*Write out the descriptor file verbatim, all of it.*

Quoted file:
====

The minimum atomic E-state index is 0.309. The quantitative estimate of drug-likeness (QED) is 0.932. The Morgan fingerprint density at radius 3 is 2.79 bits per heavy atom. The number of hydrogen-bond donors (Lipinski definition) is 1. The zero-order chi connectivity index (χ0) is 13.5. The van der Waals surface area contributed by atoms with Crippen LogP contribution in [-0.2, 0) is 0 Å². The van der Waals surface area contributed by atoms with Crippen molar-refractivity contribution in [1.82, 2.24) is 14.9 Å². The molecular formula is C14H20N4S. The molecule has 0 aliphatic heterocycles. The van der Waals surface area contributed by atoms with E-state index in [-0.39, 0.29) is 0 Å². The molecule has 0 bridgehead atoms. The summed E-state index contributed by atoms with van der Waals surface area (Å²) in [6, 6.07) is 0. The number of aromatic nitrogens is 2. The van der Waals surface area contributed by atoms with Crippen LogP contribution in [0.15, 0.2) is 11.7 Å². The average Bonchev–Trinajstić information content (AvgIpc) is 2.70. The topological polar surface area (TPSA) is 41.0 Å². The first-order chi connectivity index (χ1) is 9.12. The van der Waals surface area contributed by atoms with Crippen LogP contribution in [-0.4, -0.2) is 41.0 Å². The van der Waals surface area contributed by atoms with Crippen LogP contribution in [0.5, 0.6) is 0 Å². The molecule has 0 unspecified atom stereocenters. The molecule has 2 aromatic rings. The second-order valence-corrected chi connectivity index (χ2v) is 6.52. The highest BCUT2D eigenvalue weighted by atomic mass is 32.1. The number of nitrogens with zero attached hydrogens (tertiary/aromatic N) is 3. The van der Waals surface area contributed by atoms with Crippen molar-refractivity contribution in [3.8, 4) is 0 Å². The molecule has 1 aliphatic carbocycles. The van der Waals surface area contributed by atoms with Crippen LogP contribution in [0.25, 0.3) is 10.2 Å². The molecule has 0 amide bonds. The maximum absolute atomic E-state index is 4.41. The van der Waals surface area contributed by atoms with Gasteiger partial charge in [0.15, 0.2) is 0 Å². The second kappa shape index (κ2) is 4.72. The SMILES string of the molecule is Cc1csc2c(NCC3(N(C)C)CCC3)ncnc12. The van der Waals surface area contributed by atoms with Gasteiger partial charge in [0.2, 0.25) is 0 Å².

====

The minimum atomic E-state index is 0.309. The quantitative estimate of drug-likeness (QED) is 0.932. The Morgan fingerprint density at radius 3 is 2.79 bits per heavy atom. The number of hydrogen-bond donors (Lipinski definition) is 1. The zero-order chi connectivity index (χ0) is 13.5. The van der Waals surface area contributed by atoms with Crippen LogP contribution in [-0.2, 0) is 0 Å². The van der Waals surface area contributed by atoms with Crippen molar-refractivity contribution in [1.82, 2.24) is 14.9 Å². The molecular formula is C14H20N4S. The molecule has 0 aliphatic heterocycles. The van der Waals surface area contributed by atoms with E-state index in [-0.39, 0.29) is 0 Å². The molecule has 0 bridgehead atoms. The summed E-state index contributed by atoms with van der Waals surface area (Å²) in [6, 6.07) is 0. The number of aromatic nitrogens is 2. The van der Waals surface area contributed by atoms with Crippen LogP contribution in [0.15, 0.2) is 11.7 Å². The average Bonchev–Trinajstić information content (AvgIpc) is 2.70. The topological polar surface area (TPSA) is 41.0 Å². The first-order chi connectivity index (χ1) is 9.12. The van der Waals surface area contributed by atoms with Crippen LogP contribution in [-0.4, -0.2) is 41.0 Å². The van der Waals surface area contributed by atoms with Crippen LogP contribution in [0.5, 0.6) is 0 Å². The molecule has 0 unspecified atom stereocenters. The molecule has 2 aromatic rings. The second-order valence-corrected chi connectivity index (χ2v) is 6.52. The highest BCUT2D eigenvalue weighted by atomic mass is 32.1. The number of nitrogens with zero attached hydrogens (tertiary/aromatic N) is 3. The van der Waals surface area contributed by atoms with Crippen molar-refractivity contribution in [3.8, 4) is 0 Å². The molecule has 1 aliphatic carbocycles. The van der Waals surface area contributed by atoms with Crippen LogP contribution in [0.25, 0.3) is 10.2 Å². The molecule has 0 amide bonds. The maximum absolute atomic E-state index is 4.41. The van der Waals surface area contributed by atoms with Gasteiger partial charge in [0.15, 0.2) is 0 Å². The second kappa shape index (κ2) is 4.72. The SMILES string of the molecule is Cc1csc2c(NCC3(N(C)C)CCC3)ncnc12. The van der Waals surface area contributed by atoms with Gasteiger partial charge in [0.2, 0.25) is 0 Å².